Exposure setting that is used when seeking to use a shutter speed of more than 30 seconds generally used in low light situations but also needed when shooting in daylight with neutral density camera lens filters producing longer exposures.


Back Button Focus ensures sharp focus 100% of the time with precise control over focus, exposure, shutter speed, ISO, and depth of field, producing higher quality images. removes the focusing task from the shutter release button and moves it to a dedicated button which is usually called AF ON that is situated on the back of the camera where you can easily reach with your thumb.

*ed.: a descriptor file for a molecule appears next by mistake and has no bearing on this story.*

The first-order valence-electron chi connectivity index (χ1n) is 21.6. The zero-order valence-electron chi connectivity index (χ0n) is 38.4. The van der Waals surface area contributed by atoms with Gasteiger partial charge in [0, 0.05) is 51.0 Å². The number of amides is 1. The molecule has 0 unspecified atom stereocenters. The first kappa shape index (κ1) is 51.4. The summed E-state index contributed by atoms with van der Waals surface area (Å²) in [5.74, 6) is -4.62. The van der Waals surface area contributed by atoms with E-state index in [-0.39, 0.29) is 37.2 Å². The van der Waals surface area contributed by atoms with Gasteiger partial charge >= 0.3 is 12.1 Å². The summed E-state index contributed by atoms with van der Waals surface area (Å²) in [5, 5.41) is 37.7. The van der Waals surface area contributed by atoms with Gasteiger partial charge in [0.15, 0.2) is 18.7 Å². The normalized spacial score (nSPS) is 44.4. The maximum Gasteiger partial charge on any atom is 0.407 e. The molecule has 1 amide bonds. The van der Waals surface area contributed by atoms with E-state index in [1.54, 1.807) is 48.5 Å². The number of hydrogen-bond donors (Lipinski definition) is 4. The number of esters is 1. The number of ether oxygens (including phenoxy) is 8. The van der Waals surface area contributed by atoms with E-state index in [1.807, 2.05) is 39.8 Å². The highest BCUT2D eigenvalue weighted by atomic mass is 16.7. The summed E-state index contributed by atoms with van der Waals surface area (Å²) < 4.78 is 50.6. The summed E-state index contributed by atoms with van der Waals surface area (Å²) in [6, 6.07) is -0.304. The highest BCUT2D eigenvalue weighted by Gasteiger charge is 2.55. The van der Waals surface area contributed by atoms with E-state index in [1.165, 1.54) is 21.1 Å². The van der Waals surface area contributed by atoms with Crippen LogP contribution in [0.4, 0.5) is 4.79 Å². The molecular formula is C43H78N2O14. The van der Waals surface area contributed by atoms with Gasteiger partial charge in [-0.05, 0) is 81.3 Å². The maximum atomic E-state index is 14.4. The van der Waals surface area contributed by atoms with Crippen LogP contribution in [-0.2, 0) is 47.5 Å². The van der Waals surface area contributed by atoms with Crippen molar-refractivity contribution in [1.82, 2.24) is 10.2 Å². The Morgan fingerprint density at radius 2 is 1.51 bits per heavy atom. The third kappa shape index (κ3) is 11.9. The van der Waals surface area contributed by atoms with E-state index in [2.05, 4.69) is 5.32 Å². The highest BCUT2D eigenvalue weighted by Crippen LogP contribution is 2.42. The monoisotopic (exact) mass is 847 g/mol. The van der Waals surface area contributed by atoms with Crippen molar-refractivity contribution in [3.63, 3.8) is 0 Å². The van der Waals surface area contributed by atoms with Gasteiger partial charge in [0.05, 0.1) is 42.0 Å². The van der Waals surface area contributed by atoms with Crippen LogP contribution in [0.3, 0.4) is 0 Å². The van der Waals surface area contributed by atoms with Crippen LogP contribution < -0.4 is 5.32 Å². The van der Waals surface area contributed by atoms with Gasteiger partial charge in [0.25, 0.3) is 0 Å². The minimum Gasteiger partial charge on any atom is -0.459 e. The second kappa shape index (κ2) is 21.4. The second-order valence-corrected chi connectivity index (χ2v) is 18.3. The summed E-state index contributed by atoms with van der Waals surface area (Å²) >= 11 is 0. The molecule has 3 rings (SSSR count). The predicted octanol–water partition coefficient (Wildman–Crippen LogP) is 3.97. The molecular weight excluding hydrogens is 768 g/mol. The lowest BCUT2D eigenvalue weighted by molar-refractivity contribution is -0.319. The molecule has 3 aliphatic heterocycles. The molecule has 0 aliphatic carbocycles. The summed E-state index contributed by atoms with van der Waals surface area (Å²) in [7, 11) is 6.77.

Black and White photography also referred to and known as Monochrome.


The effect of a deliberate soft out of focus background that you get when shooting a subject, using a fast lens, at the widest aperture such as f/2.8 or wider. Simply put, bokeh is the pleasing or aesthetic quality of out of focus blur in a photograph.



Compact Flash memory card format, apart from size, the data transfer speeds for the CF card are more than double the write speed of the SD card, despite their identical capacities and the fact that both have speed ratings that make them suitable for video recordings.


Cyan Magenta Yellow Black colour profile for printed output, representing mixing the four colours in varying amounts, millions of other shades are produced in the printed material. These links are utilised when printing photographs in books, magazines and on gallery walls.


Compact System Camera term refers to mirrorless camera systems. The reflex mirror is discarded allowing the design for smaller cameras. Light from the lens passes straight through to the digital sensor at the rear of the camera.